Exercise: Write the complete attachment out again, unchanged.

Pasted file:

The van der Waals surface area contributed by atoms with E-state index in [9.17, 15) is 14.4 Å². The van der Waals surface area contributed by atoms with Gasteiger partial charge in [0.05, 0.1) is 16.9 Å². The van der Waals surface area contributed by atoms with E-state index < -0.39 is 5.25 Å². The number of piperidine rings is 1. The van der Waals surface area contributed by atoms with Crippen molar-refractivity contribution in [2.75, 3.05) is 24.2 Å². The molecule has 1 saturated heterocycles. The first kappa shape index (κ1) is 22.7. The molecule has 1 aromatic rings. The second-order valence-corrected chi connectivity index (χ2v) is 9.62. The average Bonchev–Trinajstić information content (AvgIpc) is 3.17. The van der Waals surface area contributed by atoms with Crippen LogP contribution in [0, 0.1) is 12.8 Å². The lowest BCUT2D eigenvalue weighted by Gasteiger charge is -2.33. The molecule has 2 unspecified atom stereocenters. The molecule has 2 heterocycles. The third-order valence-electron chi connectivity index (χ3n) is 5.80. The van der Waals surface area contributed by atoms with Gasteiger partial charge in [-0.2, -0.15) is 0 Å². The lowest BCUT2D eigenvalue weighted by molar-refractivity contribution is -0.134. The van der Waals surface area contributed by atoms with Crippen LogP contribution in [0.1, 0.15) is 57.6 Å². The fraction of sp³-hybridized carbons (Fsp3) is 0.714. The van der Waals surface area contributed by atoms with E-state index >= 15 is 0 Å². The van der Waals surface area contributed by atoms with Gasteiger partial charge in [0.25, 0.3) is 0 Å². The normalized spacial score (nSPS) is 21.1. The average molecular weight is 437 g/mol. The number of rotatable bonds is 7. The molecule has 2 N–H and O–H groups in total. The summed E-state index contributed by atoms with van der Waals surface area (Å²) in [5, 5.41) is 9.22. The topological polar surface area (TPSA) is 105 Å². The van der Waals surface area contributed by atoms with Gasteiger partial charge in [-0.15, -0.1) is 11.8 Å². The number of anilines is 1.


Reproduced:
The van der Waals surface area contributed by atoms with E-state index in [9.17, 15) is 14.4 Å². The van der Waals surface area contributed by atoms with Gasteiger partial charge in [0.05, 0.1) is 16.9 Å². The van der Waals surface area contributed by atoms with E-state index < -0.39 is 5.25 Å². The number of piperidine rings is 1. The van der Waals surface area contributed by atoms with Crippen molar-refractivity contribution in [2.75, 3.05) is 24.2 Å². The molecule has 1 saturated heterocycles. The first kappa shape index (κ1) is 22.7. The molecule has 1 aromatic rings. The second-order valence-corrected chi connectivity index (χ2v) is 9.62. The average Bonchev–Trinajstić information content (AvgIpc) is 3.17. The van der Waals surface area contributed by atoms with Crippen LogP contribution in [0, 0.1) is 12.8 Å². The lowest BCUT2D eigenvalue weighted by Gasteiger charge is -2.33. The molecule has 2 unspecified atom stereocenters. The molecule has 2 heterocycles. The third-order valence-electron chi connectivity index (χ3n) is 5.80. The van der Waals surface area contributed by atoms with Gasteiger partial charge in [-0.2, -0.15) is 0 Å². The lowest BCUT2D eigenvalue weighted by molar-refractivity contribution is -0.134. The van der Waals surface area contributed by atoms with Crippen LogP contribution in [0.1, 0.15) is 57.6 Å². The fraction of sp³-hybridized carbons (Fsp3) is 0.714. The van der Waals surface area contributed by atoms with E-state index >= 15 is 0 Å². The van der Waals surface area contributed by atoms with Gasteiger partial charge in [0.25, 0.3) is 0 Å². The normalized spacial score (nSPS) is 21.1. The average molecular weight is 437 g/mol. The number of rotatable bonds is 7. The molecule has 2 N–H and O–H groups in total. The summed E-state index contributed by atoms with van der Waals surface area (Å²) in [5, 5.41) is 9.22. The topological polar surface area (TPSA) is 105 Å². The van der Waals surface area contributed by atoms with Gasteiger partial charge in [-0.15, -0.1) is 11.8 Å². The number of anilines is 1.